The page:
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Media, professional sports settle access, republication issues

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    NMU         NEW YORK         Copyrights & Trademarks         Apr 10, 2001    

Media, professional sports settle access, republication issues

  • The New York Times and the National Basketball Association reached an agreement that the newspaper must display the NBA logo with any photos on its Web site or ads.

The New York Times and the National Basketball Association recently settled a lawsuit over the ownership rights to photographs taken during the games.

Professional sports franchises and stadium owners have started to assert what they claim are the intellectual property rights to anything involving their teams or within the confines of the arena. In addition to the settlement reported on April 10, the NBA previously lost its attempt to prevent Motorola from transmitting live scores on its pagers.

In the settlement between the NBA and Times, the basketball association claimed the newspaper violated the terms on the press pass when it started selling photos as part of a service from their Web site. The NBA claimed the photographers were bound by the contract contained on the press pass which prohibits the use of information and pictures from the event. The Times offered for sale five 11-by-14-inch photos from the 1999 basketball playoffs at $900.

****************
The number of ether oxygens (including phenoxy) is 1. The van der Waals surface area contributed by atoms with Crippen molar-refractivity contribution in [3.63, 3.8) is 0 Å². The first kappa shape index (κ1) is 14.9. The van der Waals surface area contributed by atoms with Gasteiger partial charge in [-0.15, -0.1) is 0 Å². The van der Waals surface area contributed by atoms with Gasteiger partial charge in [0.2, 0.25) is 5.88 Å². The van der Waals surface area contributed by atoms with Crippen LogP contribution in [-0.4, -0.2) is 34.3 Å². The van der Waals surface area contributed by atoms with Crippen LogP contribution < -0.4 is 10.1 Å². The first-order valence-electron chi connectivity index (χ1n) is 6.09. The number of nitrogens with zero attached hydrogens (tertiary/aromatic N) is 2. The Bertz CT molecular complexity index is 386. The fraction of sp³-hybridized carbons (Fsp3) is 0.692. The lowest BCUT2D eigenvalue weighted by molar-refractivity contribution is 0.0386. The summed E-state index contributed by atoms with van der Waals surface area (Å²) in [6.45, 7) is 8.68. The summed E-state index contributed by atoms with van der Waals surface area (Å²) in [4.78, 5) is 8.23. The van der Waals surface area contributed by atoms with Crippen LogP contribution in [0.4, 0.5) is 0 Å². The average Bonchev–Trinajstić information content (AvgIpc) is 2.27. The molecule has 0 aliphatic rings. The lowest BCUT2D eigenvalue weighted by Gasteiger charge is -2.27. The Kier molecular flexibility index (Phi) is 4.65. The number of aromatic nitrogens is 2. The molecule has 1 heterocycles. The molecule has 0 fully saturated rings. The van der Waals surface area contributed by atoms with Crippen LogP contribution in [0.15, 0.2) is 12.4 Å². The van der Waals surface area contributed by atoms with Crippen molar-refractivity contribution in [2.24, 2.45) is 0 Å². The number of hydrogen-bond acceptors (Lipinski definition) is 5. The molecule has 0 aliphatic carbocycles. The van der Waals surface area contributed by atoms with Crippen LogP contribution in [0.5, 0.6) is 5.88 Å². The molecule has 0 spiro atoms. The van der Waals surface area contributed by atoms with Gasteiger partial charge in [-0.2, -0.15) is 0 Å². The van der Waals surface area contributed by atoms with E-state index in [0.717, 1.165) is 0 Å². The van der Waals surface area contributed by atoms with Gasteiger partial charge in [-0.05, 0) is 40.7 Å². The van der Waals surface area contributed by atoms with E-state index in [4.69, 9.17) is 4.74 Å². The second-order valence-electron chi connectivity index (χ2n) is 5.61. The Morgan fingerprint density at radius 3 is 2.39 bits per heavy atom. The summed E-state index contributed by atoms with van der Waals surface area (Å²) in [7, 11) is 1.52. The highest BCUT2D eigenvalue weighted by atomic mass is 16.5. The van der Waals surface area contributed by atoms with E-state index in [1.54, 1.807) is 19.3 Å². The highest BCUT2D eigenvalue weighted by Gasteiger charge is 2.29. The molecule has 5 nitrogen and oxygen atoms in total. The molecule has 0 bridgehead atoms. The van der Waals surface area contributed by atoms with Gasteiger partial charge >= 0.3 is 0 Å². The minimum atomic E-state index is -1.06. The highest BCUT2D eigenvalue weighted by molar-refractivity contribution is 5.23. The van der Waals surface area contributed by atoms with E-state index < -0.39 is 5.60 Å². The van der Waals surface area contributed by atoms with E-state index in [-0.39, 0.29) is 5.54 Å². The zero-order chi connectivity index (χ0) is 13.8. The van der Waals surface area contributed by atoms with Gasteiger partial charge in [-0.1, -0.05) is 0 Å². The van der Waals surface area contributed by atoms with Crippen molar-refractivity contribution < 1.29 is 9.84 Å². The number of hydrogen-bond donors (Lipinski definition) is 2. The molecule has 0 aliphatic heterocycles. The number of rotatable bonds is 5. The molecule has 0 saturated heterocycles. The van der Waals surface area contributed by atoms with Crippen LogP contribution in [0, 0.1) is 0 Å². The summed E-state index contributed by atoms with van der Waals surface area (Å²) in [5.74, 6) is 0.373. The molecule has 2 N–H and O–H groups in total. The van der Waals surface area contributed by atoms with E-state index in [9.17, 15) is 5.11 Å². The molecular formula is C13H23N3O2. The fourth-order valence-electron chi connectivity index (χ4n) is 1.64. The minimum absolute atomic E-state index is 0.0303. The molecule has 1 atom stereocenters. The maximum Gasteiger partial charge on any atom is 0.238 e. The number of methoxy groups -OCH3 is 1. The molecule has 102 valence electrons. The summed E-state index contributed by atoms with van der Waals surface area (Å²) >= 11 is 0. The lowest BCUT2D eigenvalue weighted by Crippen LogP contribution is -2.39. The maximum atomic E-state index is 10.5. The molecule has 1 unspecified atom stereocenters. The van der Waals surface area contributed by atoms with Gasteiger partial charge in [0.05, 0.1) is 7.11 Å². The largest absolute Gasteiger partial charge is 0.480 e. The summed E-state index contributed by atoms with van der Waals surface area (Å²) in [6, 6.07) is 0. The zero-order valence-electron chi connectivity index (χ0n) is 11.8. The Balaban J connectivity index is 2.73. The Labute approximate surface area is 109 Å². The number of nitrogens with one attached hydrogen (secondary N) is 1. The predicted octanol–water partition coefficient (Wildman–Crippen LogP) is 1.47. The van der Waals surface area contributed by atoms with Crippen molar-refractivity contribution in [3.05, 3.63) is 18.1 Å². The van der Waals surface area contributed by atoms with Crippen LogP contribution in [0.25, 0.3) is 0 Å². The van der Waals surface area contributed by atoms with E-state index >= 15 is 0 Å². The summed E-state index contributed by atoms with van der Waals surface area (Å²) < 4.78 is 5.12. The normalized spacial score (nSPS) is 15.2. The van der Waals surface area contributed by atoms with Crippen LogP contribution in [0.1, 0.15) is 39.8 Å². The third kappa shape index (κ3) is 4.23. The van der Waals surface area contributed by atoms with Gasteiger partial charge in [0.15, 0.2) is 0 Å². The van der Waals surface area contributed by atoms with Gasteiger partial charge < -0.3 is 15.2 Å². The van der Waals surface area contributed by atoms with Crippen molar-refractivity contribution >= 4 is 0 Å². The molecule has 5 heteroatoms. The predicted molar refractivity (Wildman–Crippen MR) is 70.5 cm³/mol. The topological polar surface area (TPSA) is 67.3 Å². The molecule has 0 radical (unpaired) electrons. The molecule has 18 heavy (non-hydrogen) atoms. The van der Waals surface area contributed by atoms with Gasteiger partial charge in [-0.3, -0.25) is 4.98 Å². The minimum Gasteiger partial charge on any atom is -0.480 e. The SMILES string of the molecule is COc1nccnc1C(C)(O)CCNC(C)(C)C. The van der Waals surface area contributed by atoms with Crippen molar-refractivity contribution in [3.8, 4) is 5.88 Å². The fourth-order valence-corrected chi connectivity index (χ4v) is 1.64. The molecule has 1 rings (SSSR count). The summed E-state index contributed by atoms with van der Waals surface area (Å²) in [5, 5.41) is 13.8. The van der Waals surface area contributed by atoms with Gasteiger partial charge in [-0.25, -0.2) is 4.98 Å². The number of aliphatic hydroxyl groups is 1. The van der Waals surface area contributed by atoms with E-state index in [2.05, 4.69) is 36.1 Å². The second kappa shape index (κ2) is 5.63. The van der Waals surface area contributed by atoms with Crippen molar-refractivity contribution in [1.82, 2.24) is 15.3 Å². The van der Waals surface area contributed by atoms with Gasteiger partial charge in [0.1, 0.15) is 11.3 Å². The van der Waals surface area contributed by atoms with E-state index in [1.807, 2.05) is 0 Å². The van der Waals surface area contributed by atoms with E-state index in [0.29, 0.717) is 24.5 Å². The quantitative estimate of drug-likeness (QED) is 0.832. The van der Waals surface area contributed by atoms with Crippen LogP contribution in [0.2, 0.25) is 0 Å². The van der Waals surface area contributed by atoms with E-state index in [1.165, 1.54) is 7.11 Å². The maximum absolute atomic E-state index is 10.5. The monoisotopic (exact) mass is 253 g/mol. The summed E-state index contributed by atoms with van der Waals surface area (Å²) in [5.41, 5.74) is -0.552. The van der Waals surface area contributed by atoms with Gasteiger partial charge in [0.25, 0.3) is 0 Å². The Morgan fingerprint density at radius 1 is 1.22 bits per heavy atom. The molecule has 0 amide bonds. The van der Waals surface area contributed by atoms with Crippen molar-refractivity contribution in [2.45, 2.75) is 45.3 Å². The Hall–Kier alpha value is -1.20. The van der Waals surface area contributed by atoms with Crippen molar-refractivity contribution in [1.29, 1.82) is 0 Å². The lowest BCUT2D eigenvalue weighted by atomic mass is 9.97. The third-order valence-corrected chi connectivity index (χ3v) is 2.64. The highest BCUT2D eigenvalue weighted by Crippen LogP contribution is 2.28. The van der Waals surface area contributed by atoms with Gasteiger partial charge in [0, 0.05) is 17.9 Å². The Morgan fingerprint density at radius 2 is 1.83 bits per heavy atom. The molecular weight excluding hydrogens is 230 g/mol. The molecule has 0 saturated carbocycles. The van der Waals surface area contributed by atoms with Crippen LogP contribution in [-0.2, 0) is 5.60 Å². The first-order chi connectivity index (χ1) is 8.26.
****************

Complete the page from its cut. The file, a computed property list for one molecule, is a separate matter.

In addition to displaying the NBA logo, the settlement requires the Times Web site to provide a direct link to the NBA Web site. An NBA spokesman declined to comment on any revenue sharing arrangement between the two companies, according to the Wall Street Journal.

And in a separate controversy, the National Press Photographers Association criticized a contract introduced by Major League Baseball in March that mandates the news photographers forfeit copyright ownership to the photos taken during the game.

The New York Times reported on April 10 that the two sides are close to a settlement over the provision in the baseball contract.

The requirements from Major League Baseball included a restriction on the number of photographs that could be transmitted back to the newspaper during a game, according to the Wall Street Journal.

SM

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